I noted yesterday that the Treasury has formally announced that it is reopening CUSIP 912810RF7, creating a 29-Year 8-Month TIPS with a coupon rate of 1.375%. The auction is Thursday, June 19 – non-competitive bids (like those made through Treasury Direct) must be received by noon; competitive bids close at 1 p.m.
What can we expect? I hate to call any TIPS auction a ‘stinker’ but this one is looking pretty unattractive.
CUSIP 912810RF7 was created in an auction Feb. 20, with a yield to maturity of 1.495% (plus inflation) and a coupon rate of 1.375%. This was the highest yield for any 29- to 30-year TIPS at auction since June 2011, and buyers got it at a slight discount, about $97.10 per $100 of value. (The discount resulted from the yield being higher than the coupon rate, which is typical in an originating auction.)
Since February, Treasury yields have been slipping, and this TIPS – which trades on the secondary market – has dramatically risen in value. So it is going to be a lot more expensive at next Thursday’s auction. Remember than even a small swing in yield creates a dramatic price change in 30-year Treasurys.
- Bloomberg’s Current Yields Chart this morning is flashing a yield of 1.15% and a price of $105.65 per $100 of value.
- The Wall Street Journal’s Closing Price Chart shows this TIPS closed Thursday with a yield to maturity of 1.123% and a price right around $106.
- The Treasury’s Real Yield Chart shows a 30-year TIPS yielding 1.14%.
My philosophy on TIPS is to buy them and hold to maturity, ignoring market fluctuations in the interim. Although I currently hold a couple of 30-year TIPS (maturing in 2029 and 2041) I am not a big fan of these issues because I am not likely to live long enough to hold them to maturity.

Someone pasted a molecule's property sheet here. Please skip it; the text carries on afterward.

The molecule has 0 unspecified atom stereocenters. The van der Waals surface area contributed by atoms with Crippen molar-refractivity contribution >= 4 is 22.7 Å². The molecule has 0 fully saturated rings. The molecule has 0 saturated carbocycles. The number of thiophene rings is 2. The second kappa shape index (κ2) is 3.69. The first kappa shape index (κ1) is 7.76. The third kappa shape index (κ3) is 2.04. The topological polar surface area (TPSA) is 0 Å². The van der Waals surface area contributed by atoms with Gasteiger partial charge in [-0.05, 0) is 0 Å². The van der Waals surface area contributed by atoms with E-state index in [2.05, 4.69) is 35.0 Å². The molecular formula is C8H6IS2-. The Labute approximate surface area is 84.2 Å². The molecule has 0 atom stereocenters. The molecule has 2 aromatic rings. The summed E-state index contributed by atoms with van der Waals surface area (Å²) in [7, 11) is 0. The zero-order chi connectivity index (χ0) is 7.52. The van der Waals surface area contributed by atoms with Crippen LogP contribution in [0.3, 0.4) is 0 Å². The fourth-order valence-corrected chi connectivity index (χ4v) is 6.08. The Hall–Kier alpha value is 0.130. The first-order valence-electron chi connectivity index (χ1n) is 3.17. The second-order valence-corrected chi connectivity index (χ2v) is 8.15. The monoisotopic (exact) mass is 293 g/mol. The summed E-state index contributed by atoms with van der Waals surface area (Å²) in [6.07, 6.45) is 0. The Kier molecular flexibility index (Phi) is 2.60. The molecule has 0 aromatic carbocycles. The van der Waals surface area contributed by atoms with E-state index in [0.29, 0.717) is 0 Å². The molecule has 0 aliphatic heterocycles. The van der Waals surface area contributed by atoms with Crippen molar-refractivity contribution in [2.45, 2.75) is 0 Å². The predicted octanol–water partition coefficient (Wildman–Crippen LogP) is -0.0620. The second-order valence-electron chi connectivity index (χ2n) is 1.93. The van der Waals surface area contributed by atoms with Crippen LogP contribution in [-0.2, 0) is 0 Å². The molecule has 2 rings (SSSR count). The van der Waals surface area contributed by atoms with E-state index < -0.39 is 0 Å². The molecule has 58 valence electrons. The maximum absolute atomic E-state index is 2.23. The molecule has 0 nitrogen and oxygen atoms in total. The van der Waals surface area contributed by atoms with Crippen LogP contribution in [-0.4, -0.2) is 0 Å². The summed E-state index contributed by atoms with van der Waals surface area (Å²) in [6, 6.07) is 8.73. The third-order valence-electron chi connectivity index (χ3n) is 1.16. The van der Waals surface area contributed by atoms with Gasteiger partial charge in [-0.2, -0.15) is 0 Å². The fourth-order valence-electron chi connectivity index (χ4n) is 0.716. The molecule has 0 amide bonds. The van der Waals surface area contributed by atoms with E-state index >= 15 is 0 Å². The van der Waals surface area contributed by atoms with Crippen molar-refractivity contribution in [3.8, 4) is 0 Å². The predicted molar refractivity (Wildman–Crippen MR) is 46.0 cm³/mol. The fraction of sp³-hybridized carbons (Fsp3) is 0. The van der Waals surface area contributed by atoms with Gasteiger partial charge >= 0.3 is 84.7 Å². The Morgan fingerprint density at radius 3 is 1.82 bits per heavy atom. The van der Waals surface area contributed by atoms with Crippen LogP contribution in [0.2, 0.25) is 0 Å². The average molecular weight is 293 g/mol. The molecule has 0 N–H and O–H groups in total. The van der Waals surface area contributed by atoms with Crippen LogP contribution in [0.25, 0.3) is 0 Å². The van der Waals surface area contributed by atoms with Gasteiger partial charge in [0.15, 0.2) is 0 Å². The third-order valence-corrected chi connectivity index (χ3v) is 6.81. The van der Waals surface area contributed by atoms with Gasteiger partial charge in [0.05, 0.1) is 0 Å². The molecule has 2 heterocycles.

But I would especially object to paying a 6% premium to buy a TIPS that won’t mature until I am 90 years old. That means waiting a lifetime to get the benefit of that 6% premium.
And 1.14% plus inflation is not a particularly attractive yield for a 30-year TIPS, even by today’s very-low-yield standards. The original issue in February at 1.495% was a whopping 35 basis points higher. Over 30 years, that makes a difference.
We’ve had three consecutive 29- to 30-year TIPS auctions with yields of 1.33% or higher. This one looks likely to break that string. With the price at a 6% premium to par, I’ll pass.
Here’s a chart showing details for every 29- to 30-year TIPS auction in history:
Inflation breakeven rate. With the nominal 30-year Treasury trading at 3.41%, this sets up a 30-year inflation breakeven rate of 2.27%, solidly in the neutral zone (neither expensive nor cheap). It is slightly more expensive than the 2.24% breakeven rate created when this TIPS was first auctioned Feb. 20.
Here’s the trend for 30-year TIPS breakevens, showing that his auction falls in the mid-point of values:
Good analysis I would say. The attitude of “buy at any price” advocated by professor Bodie, for example, is foolish to me, even at other maturities. No, we don’t know future inflation rates but that doesn’t justify being utterly irrational either. Lowering the I bond rate last month I took as a slap in the face.